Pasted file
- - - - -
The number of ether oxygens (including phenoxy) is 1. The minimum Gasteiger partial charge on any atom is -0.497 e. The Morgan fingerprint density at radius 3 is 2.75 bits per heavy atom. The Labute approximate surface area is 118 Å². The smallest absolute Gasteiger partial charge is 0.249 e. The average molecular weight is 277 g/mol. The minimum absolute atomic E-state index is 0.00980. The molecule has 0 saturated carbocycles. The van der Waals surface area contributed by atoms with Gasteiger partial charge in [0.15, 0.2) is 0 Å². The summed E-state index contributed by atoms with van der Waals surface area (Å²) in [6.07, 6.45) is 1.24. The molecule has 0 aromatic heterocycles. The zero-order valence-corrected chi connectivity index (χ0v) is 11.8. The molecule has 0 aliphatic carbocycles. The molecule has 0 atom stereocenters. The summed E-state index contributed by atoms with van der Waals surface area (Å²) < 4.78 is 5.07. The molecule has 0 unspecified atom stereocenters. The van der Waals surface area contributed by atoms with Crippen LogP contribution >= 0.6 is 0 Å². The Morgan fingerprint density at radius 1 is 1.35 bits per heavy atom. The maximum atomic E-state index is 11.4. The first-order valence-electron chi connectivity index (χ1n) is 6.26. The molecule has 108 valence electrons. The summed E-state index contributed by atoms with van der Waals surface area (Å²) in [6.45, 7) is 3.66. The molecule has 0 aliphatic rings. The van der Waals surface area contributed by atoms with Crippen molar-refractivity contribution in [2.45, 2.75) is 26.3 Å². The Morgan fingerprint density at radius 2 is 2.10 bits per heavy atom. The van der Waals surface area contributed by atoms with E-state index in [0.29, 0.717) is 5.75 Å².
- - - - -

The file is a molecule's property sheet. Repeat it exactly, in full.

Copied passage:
The number of ether oxygens (including phenoxy) is 1. The minimum Gasteiger partial charge on any atom is -0.497 e. The Morgan fingerprint density at radius 3 is 2.75 bits per heavy atom. The Labute approximate surface area is 118 Å². The smallest absolute Gasteiger partial charge is 0.249 e. The average molecular weight is 277 g/mol. The minimum absolute atomic E-state index is 0.00980. The molecule has 0 saturated carbocycles. The van der Waals surface area contributed by atoms with Gasteiger partial charge in [0.15, 0.2) is 0 Å². The summed E-state index contributed by atoms with van der Waals surface area (Å²) in [6.07, 6.45) is 1.24. The molecule has 0 aromatic heterocycles. The zero-order valence-corrected chi connectivity index (χ0v) is 11.8. The molecule has 0 aliphatic carbocycles. The molecule has 0 atom stereocenters. The summed E-state index contributed by atoms with van der Waals surface area (Å²) < 4.78 is 5.07. The molecule has 0 unspecified atom stereocenters. The van der Waals surface area contributed by atoms with Crippen LogP contribution >= 0.6 is 0 Å². The Morgan fingerprint density at radius 1 is 1.35 bits per heavy atom. The maximum atomic E-state index is 11.4. The first-order valence-electron chi connectivity index (χ1n) is 6.26. The molecule has 108 valence electrons. The summed E-state index contributed by atoms with van der Waals surface area (Å²) in [6.45, 7) is 3.66. The molecule has 0 aliphatic rings. The van der Waals surface area contributed by atoms with Crippen molar-refractivity contribution in [2.45, 2.75) is 26.3 Å². The Morgan fingerprint density at radius 2 is 2.10 bits per heavy atom. The van der Waals surface area contributed by atoms with E-state index in [0.29, 0.717) is 5.75 Å².